“I am ready to die for the Caliphate; prison is nothing.”
This was the declaration of Ali Saleh, a 25-year-old man from New York City who was arrested in 2015 by members of the FBI and the New York Police Department for providing material support to a terrorist organization. Saleh had attempted on several occasions to travel to Syria, join ISIS, and become a mujahid. He pled guilty to the charges in July.
His words were not the idle braggadocio of a wayward youth. Less than two weeks before his guilty plea, Saleh plunged a shank into a correction’s officer at the Brooklyn Metropolitan Detention Center, reportedly smiling as he did it, telling the wounded officer, “I hope you die.”
The guard survived. Saleh was indicted on August 28, and charged with assaulting a Federal officer and possessing contraband — the shank — in prison.
During a November 1, 2000 escape attempt, Al Qaeda terrorist Mamdouh Mahmud Salim and his co-defendant Khalfan Khamis Mohamed lured officer Louis Pepe into their cell and then stabbed him in his eye with a jailhouse knife. After stabbing him, they poured a boiling liquid substance into the eye socket. The blade penetrated Pepe’s brain, leaving him permanently disabled.
Salim and Mohamed were prisoners in the Metropolitan Correctional Center in New York City, awaiting sentencing for their roles in Al Qaeda’s 1998 bombing of the US embassy in Tanzania, which killed 11 people.
In May 2013, Muslim extremists at the HMP Full Sutton prison in Yorkshire, UK, took a warden hostage and threatened to decapitate him to show their support for the terrorists who had savagely attacked and killed British soldier Lee Rigby on the streets of Woolwich in London. The incarcerated terrorists also demanded the release of radical Islamic cleric Abu Qatada, who was being held by UK authorities for his ties to terrorist organizations.
Assaulting staff and attempting to escape are not the only threats posed by terrorists in prison. In 2017, Ahmad Khan Rahimi, also known as the “Chelsea Bomber,” distributed plans for making an Improvised Explosive Device (IED) to inmates attending services in the prison mosque.
And the list goes on.
Ali Saleh already faced 35 years in prison before he attacked the guard. If convicted in that attack, his sentence could increase by 20 years, making him 80 years old when he becomes eligible for release. Chances are, he’ll try to attack prison staff again.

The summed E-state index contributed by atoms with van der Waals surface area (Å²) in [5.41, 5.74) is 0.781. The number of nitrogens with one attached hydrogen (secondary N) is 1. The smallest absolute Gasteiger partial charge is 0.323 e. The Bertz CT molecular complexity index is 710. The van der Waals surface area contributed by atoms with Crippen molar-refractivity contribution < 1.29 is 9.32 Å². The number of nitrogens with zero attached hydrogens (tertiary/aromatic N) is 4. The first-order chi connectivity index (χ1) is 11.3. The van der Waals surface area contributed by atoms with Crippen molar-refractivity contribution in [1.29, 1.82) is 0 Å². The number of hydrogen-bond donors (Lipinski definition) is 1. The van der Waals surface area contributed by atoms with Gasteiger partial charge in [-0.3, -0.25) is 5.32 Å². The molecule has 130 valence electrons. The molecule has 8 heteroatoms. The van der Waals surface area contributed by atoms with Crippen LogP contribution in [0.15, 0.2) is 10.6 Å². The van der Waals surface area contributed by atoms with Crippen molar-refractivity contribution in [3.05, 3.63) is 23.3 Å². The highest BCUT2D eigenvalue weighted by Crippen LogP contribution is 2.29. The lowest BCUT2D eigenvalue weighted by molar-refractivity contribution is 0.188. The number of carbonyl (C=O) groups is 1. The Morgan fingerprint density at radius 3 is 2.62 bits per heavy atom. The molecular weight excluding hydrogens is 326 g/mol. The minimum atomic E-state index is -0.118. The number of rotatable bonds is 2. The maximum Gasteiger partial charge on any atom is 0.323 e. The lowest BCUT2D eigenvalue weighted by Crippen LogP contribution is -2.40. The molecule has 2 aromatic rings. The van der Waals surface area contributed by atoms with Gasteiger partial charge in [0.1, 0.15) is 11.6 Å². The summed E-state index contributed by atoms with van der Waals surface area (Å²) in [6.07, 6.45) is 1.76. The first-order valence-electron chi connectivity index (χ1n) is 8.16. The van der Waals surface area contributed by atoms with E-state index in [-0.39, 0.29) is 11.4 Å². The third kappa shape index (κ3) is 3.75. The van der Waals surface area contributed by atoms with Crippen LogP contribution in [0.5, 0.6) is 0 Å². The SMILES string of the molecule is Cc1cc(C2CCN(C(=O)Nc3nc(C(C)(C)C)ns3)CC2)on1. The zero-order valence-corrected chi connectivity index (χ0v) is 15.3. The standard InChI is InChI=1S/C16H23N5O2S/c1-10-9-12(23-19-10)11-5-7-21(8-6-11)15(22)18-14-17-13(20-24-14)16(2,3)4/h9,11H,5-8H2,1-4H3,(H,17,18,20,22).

This is more proof that Islamic terrorists simply do not fear the US prison system.
This attitude can be attributed to several factors. One is that Islamic terrorist leaders such as Ayman al-Zawahri have publicly announced their support for their imprisoned members in communiques and in online outlets, like Al Qaeda’s Inspiremagazine. They tell their members that they are not forgotten, and that the group’s leaders pray they will rejoin the fight.
Another equally important factor is that terrorists know that they will be placed in the general prison population with other common criminals, and afforded all the privileges and rights that come with that.
Programs that were originally designed to help in the rehabilitation process and the reestablishment of family ties can also be used by terrorists for nefarious purposes. Phone calls, visits, even educational and religious volunteer programs can and have been exploited for jihadist goals. A terrorist is not rendered harmless when incarcerated; he will act when he can, and where he can’t, he will influence.
Not all terrorists are in solitary confinement or Supermax prisons. The vast majority transition from maximum security prisons to less secure facilities over time. Rather than fear the system, they milk it by demanding their rights under the Constitution that they are seeking to destroy.
There is no specific program mandated by the Bureau of Prisons or any state correctional agency that specifically addresses the jihadist movement. At this point in the war on terrorism, 25 years after the first World Trade Center attack, isn’t it time we figured it out so that our guards are safe, and we stop the conveyor belts inside prison walls that often turn petty criminals into jihadists?
People who attempt to join or declare allegiance to an international terrorist organization that has declared war on the United States and Western democracies become enemy combatants. They should be isolated from other inmates and housed in a maximum security prison. They should be treated humanely, not tortured or abused, but not released until the hostilities are over or the enemy has surrendered.
Patrick Dunleavy is the former Deputy Inspector General for New York State Department of Corrections and author of The Fertile Soil of Jihad. He is a senior fellow at the Investigative Project on Terrorism. He currently teaches a class on terrorism for the United States Military Special Operations School.